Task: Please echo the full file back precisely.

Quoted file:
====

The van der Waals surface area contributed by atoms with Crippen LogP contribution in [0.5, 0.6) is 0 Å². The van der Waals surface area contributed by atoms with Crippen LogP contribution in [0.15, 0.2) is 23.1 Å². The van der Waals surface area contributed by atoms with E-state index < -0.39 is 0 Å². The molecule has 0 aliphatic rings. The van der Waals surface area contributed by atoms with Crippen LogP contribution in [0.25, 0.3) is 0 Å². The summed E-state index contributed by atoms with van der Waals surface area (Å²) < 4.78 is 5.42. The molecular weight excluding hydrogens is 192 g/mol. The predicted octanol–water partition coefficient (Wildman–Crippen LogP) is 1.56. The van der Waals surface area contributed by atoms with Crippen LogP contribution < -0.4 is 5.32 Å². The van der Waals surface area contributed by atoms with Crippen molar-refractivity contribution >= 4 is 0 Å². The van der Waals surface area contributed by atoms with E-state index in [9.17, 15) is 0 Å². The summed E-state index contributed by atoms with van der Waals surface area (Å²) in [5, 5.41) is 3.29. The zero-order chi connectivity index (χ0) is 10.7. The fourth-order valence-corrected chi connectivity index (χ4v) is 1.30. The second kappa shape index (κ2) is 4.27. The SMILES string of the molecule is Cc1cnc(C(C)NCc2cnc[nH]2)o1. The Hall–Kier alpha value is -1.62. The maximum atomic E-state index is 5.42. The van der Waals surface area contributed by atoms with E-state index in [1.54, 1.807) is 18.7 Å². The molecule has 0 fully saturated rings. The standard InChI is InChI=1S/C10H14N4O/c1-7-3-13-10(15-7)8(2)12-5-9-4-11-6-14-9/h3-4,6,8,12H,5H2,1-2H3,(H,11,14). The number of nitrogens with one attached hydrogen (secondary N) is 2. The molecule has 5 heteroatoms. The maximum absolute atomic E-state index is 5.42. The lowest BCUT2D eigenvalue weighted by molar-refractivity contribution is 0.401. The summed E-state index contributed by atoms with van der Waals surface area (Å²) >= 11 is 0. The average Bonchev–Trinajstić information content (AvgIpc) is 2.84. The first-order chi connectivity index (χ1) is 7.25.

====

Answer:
The van der Waals surface area contributed by atoms with Crippen LogP contribution in [0.5, 0.6) is 0 Å². The van der Waals surface area contributed by atoms with Crippen LogP contribution in [0.15, 0.2) is 23.1 Å². The van der Waals surface area contributed by atoms with E-state index < -0.39 is 0 Å². The molecule has 0 aliphatic rings. The van der Waals surface area contributed by atoms with Crippen LogP contribution in [0.25, 0.3) is 0 Å². The summed E-state index contributed by atoms with van der Waals surface area (Å²) < 4.78 is 5.42. The molecular weight excluding hydrogens is 192 g/mol. The predicted octanol–water partition coefficient (Wildman–Crippen LogP) is 1.56. The van der Waals surface area contributed by atoms with Crippen LogP contribution < -0.4 is 5.32 Å². The van der Waals surface area contributed by atoms with Crippen molar-refractivity contribution >= 4 is 0 Å². The van der Waals surface area contributed by atoms with E-state index in [9.17, 15) is 0 Å². The summed E-state index contributed by atoms with van der Waals surface area (Å²) in [5, 5.41) is 3.29. The zero-order chi connectivity index (χ0) is 10.7. The fourth-order valence-corrected chi connectivity index (χ4v) is 1.30. The second kappa shape index (κ2) is 4.27. The SMILES string of the molecule is Cc1cnc(C(C)NCc2cnc[nH]2)o1. The Hall–Kier alpha value is -1.62. The maximum atomic E-state index is 5.42. The van der Waals surface area contributed by atoms with E-state index in [1.54, 1.807) is 18.7 Å². The molecule has 0 fully saturated rings. The standard InChI is InChI=1S/C10H14N4O/c1-7-3-13-10(15-7)8(2)12-5-9-4-11-6-14-9/h3-4,6,8,12H,5H2,1-2H3,(H,11,14). The number of nitrogens with one attached hydrogen (secondary N) is 2. The molecule has 5 heteroatoms. The maximum absolute atomic E-state index is 5.42. The lowest BCUT2D eigenvalue weighted by molar-refractivity contribution is 0.401. The summed E-state index contributed by atoms with van der Waals surface area (Å²) >= 11 is 0. The average Bonchev–Trinajstić information content (AvgIpc) is 2.84. The first-order chi connectivity index (χ1) is 7.25.